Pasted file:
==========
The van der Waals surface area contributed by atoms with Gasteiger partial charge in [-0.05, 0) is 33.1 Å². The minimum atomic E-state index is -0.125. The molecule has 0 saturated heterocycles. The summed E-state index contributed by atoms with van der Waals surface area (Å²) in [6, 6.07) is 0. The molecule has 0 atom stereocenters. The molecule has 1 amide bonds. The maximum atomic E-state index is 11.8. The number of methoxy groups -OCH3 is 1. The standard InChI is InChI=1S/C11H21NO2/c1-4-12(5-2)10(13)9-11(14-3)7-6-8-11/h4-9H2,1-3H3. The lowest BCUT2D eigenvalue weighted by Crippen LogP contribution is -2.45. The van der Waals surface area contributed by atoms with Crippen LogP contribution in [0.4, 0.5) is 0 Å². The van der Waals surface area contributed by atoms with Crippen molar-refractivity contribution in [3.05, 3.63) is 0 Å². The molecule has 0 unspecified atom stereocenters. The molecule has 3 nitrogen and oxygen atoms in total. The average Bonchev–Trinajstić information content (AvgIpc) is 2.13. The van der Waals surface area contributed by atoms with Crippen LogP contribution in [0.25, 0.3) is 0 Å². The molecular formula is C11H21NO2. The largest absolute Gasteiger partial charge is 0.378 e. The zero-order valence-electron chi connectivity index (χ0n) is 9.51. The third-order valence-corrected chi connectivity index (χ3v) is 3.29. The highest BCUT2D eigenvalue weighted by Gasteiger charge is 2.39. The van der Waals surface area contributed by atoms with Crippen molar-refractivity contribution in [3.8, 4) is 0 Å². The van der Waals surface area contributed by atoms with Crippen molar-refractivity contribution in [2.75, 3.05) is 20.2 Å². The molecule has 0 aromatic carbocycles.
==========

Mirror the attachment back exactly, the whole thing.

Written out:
The van der Waals surface area contributed by atoms with Gasteiger partial charge in [-0.05, 0) is 33.1 Å². The minimum atomic E-state index is -0.125. The molecule has 0 saturated heterocycles. The summed E-state index contributed by atoms with van der Waals surface area (Å²) in [6, 6.07) is 0. The molecule has 0 atom stereocenters. The molecule has 1 amide bonds. The maximum atomic E-state index is 11.8. The number of methoxy groups -OCH3 is 1. The standard InChI is InChI=1S/C11H21NO2/c1-4-12(5-2)10(13)9-11(14-3)7-6-8-11/h4-9H2,1-3H3. The lowest BCUT2D eigenvalue weighted by Crippen LogP contribution is -2.45. The van der Waals surface area contributed by atoms with Crippen LogP contribution in [0.4, 0.5) is 0 Å². The van der Waals surface area contributed by atoms with Crippen molar-refractivity contribution in [3.05, 3.63) is 0 Å². The molecule has 0 unspecified atom stereocenters. The molecule has 3 nitrogen and oxygen atoms in total. The average Bonchev–Trinajstić information content (AvgIpc) is 2.13. The van der Waals surface area contributed by atoms with Crippen LogP contribution in [0.25, 0.3) is 0 Å². The molecular formula is C11H21NO2. The largest absolute Gasteiger partial charge is 0.378 e. The zero-order valence-electron chi connectivity index (χ0n) is 9.51. The third-order valence-corrected chi connectivity index (χ3v) is 3.29. The highest BCUT2D eigenvalue weighted by Gasteiger charge is 2.39. The van der Waals surface area contributed by atoms with Crippen molar-refractivity contribution in [3.8, 4) is 0 Å². The van der Waals surface area contributed by atoms with Crippen molar-refractivity contribution in [2.75, 3.05) is 20.2 Å². The molecule has 0 aromatic carbocycles.